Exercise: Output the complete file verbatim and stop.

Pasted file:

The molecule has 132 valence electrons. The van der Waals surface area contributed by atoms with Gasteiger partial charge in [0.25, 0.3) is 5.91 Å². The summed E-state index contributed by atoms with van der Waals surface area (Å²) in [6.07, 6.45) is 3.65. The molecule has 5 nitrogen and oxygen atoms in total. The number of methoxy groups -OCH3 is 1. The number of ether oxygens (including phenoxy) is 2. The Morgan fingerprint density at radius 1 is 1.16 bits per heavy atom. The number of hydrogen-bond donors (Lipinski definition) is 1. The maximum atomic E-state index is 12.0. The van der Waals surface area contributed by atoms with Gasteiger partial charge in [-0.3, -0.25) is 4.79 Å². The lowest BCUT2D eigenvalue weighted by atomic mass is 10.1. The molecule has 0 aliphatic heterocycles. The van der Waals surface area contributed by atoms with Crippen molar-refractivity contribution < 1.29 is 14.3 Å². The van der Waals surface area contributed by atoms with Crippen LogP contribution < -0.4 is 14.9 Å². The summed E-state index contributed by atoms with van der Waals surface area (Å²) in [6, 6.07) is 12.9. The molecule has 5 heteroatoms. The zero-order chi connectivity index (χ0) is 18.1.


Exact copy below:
The molecule has 132 valence electrons. The van der Waals surface area contributed by atoms with Gasteiger partial charge in [0.25, 0.3) is 5.91 Å². The summed E-state index contributed by atoms with van der Waals surface area (Å²) in [6.07, 6.45) is 3.65. The molecule has 5 nitrogen and oxygen atoms in total. The number of methoxy groups -OCH3 is 1. The number of ether oxygens (including phenoxy) is 2. The Morgan fingerprint density at radius 1 is 1.16 bits per heavy atom. The number of hydrogen-bond donors (Lipinski definition) is 1. The maximum atomic E-state index is 12.0. The van der Waals surface area contributed by atoms with Gasteiger partial charge in [-0.3, -0.25) is 4.79 Å². The lowest BCUT2D eigenvalue weighted by atomic mass is 10.1. The molecule has 0 aliphatic heterocycles. The van der Waals surface area contributed by atoms with Crippen molar-refractivity contribution < 1.29 is 14.3 Å². The van der Waals surface area contributed by atoms with Crippen LogP contribution < -0.4 is 14.9 Å². The summed E-state index contributed by atoms with van der Waals surface area (Å²) in [6, 6.07) is 12.9. The molecule has 5 heteroatoms. The zero-order chi connectivity index (χ0) is 18.1.